We are one week away from the joyous return of college football for the 2010 season.
And that means camps such as the one run by Jim Tressel at Ohio State are winding down to their final days.
With national championship expectations and QB Terrelle Pryor receiving plenty of Heisman hype entering his junior season, this camp has been looked at as one of the most competitive and entertaining camps in the last few seasons.
And in any camp, there are new players that break out, old ones that are reemerging, and sometimes the unexpected.
The Buckeyes will end camp soon before making final preparations for Ohio State's first home game of the season Thursday, September 2 against Marshall.
With camp coming to a close very soon, here is a look back at the top five storylines of 2010 camp in Columbus.
Number Five - The NCAA Clearinghouse vs. Roderick Smith
Of all the freshmen Ohio State brought in for the 2010 season, one notable absence has been Fort Wayne, IN product Roderick Smith.
Smith, who rushed for 6,620 yards in four seasons of high school, signed in February as possibly the most-hyped player of the recruiting class.
But questions about his grades surfaced, and he had to stay in Indiana to take summer classes.
And even after he seemed to gain eligibility, he was never given clearance to join his fellow teammates at fall practices.
At this point, whether or not Smith does come to Columbus this fall (which it seems like he will), it is all but a guarantee that the big freshman back will redshirt.
But odds were good that Smith would redshirt anyway, because of the depth at running back.
For whatever reason, the NCAA has not given a decision either way yet about Smith's eligibility, which is strange because it has been some time since Smith finished up summer classes and his grades should be out.
Hopefully, they can decide soon so the freshman back can learn whether or not he will get to practice with his future Buckeye teammates this season or wait another year to come to Columbus.
Number Four - Injuries, Transfers Leaving Sudden Question Marks
Keith Wells, Duron Carter, Jermil Martin: those are three of the players that have left the Buckeyes' program, although Wells and Carter could find their way back.
Wells and Carter were forced to leave due to academic issues, the latter of whom has had problems dating back to the Rose Bowl, where he was ruled ineligible because of poor grades after the fall quarter in 2009.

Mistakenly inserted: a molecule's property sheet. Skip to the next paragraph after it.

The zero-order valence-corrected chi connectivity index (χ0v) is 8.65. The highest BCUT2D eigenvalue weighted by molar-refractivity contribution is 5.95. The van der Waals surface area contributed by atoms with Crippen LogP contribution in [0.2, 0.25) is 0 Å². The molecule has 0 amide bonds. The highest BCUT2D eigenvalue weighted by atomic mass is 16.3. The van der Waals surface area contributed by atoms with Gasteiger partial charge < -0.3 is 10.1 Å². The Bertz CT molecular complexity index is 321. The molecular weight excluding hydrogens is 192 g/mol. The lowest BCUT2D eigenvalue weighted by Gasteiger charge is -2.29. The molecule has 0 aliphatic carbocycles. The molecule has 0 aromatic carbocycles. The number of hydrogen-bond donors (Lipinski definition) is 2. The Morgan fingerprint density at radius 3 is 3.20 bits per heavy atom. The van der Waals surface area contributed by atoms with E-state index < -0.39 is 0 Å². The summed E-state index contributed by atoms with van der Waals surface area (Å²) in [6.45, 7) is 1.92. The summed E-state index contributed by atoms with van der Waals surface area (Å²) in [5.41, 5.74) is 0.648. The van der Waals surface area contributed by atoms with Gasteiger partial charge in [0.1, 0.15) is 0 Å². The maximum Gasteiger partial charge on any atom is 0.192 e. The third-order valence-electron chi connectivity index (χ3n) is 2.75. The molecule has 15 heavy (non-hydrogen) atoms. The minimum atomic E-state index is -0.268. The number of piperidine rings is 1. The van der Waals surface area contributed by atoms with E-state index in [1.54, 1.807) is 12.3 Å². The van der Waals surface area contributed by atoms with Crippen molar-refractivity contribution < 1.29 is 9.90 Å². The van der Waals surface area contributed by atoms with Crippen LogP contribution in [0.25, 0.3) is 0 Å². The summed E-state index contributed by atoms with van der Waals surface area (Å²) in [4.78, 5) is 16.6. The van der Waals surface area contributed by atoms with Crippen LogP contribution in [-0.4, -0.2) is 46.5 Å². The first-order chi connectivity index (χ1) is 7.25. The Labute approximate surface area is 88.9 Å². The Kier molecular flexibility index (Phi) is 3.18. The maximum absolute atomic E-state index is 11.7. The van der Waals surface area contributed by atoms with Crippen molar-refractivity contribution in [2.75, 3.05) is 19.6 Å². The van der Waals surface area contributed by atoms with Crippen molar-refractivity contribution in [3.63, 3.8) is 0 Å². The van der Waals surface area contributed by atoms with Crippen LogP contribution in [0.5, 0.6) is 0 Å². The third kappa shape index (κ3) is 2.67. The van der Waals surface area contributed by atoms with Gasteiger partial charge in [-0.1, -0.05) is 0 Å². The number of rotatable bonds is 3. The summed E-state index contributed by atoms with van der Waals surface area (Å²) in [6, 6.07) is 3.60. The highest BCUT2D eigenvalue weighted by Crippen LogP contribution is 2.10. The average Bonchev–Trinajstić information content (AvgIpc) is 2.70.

Martin has left the OSU program entirely due to the depth at the running back position and transferred to Ashland University.
Meanwhile, fall camp seems to have taken some of the starters from the OSU defense and put them on the sidelines due to injuries.
Most notable to miss time have been DE Nathan Williams, S Orhian Johnson, and both starting CBs Chimdi Chekwa and Devon Torrence.
While all four should be able to play in the season opener against Marshall, the trend of injuries is more concerning when combined with the sudden loss of key depth players on the Buckeye roster.
Tressel has said a few times that if it were a game, these guys would be playing.
Number Three - Corey "Philly" Brown, Johnny Hankins Shining as True Freshmen
Every season, there are some freshmen that step right into fall camp and have an immediate impact.
For the Buckeyes, in a class that wasn't ranked very high by most recruiting services, mostly due to a low amount of commits, it seems that they have found a pair of talented freshmen, one on each side of the ball.
Corey "Philly" Brown has been a great find in the offense and can see immediate playing time in special packages.
The coaches have been impressed with Brown's speed and play-making ability in the open field. He has also caught the eye of Terrelle Pryor, who said that Brown may be the next DeSean Jackson.
Even though the talent at WR for the Buckeyes is pretty deep and Brown may only be fifth or sixth on the depth chart, he has the type of athleticism and speed that makes it almost impossible to keep him off the field.